Silver Anniversary ($699.99)

BobbyJonesprototype

The “Silver Anniversary” model celebrated Bobby Jones’ 25th Anniversary with modern classic designs crafted from “American Rustless” 303 steel, with a multi-faceted satin finish, and hand-polished soles. They also come with Bobby Jones’ logoed grips, head covers and shaft labels.

BobbyJonesgripheadcover

Grand Slam ($799.99)

The “Grand Slam” line has four different putters that commemorate Bobby Jones’ “Impregnable Quadrilateral” from 1930. The GS-1, GS-2, GS-3 and GS-4 are crafted from fine metals and hand-finished, and come with various custom options. This line will also come with Bobby Jones grips, head covers and shaft labels. This will be a super-limited edition release, with only 10 putters made of each model.

Bespoke Art ($1,499.99)

The “Bespoke Art” is a one-of-a-kind model that’s crafted individually by Dave Billings to the customer’s every spec and aesthetic preference. Each putter will come with a Certificate of Ownership, notes and drawings from Billings. These are made from options including Carbon Damascus, Mokume Gane and Titanium Demascus. Their precision, uniqueness and quality of metals justify the lofty price tag.

Your Reaction?
  • 4
  • LEGIT0
  • WOW0
  • LOL1
  • IDHT0
  • FLOP0
  • OB0
  • SHANK1

We share your golf passion. You can follow GolfWRX on Twitter @GolfWRX, Facebook and Instagram.

6 Comments

6 Comments

  1. MTek VersaSpeed

    Dec 3, 2014 at 6:03 pm

    Walt, let us both celebrate & congratulate Machine Golf for its wonderful achievement in winning GolfWRX’s Custom Putter challenge this time hey!

    If you start a new thread in the forums mate, i’ll be there for a looksee.

    Dave, if i may ask – the mix between tech v looks when producing a new putter for market. Is there a fine line there? Or is it all about the end result (sinking the putt)? Any thoughts?

    Thanks for your time & patience!

    cheers, Mark
    Mtek VersaSpeed

  2. Walter Graves

    Dec 3, 2014 at 3:08 pm

    Putter Challenge

    Dave Billings

    Double Duty-The divot repair putter.
    I would like to issue a challenge to Dave Billings and any of your associates that are willing
    to take my putter and use it against any other putter on the market in a putting contest on its
    putting ability only.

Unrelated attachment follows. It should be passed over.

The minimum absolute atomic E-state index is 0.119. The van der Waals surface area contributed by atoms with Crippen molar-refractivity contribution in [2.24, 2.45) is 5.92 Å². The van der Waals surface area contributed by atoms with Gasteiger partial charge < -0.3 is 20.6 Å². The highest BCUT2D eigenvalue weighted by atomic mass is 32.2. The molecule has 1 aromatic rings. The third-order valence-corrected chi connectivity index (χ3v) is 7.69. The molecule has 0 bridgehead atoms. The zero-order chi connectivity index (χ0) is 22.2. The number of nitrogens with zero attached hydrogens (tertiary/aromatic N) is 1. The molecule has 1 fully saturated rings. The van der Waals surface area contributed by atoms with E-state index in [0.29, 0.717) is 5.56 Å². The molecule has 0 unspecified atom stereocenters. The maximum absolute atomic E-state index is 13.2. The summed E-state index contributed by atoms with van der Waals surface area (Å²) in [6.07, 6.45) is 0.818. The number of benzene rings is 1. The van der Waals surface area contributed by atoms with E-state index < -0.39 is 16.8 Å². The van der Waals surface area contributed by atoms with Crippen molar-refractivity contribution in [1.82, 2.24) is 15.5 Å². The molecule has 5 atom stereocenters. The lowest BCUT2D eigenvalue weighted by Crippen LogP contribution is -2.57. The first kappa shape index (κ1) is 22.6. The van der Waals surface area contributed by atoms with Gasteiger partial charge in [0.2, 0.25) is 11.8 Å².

If you have the nerve to do this, I will supply you or them with all the Double Duty Putters necessary( Up To 5 ) to meet the challenge.
    The putter and all the pertinent information may be seen at http://www.divotrepairputer.com

    Thank you for your time and I wait your reply.

    Walt Graves
    WH Golf LLC
    Divot Repair Putter
    3251 Lyndon Drive
    Little River, SC 29566
    (843) 399-4043

  3. Mtek VersaSpeed

    Dec 2, 2014 at 6:06 pm

    Hi Dave, your work is truly world class & its heartening to see Machine Golf (& a few other putter makers tbh) take on the real big boys head on with products that are super innovative, attractive & effective. Its no wonder there are so many happy golfers using Machine Putters around the globe, keep up the great work Machine Golf!

    ps – would love to know more about your Delta Proto! I had a adjustable mallet prototype conformed (by the USGA) way back in 2001 along the same lines as your Delta Proto. It went on to become …:) Good to see i’m not alone in the philosophy behind the innovation on your Awesome Delta Proto! Pm me if you like Dave!

    Cheers, Mark
    Mtek VersaSpeed

  4. TT X

    Dec 1, 2014 at 9:10 am

    Great to see/read about some serious innovation regarding the interchangablity and adjustability. Look forward to trying Dave Billings putters!

  5. tim

    Nov 30, 2014 at 9:01 pm

    I love my machine putter. Dave was wonderful to work with. It will never come out of my bag. I may tinker with it some, but it will be my last putter.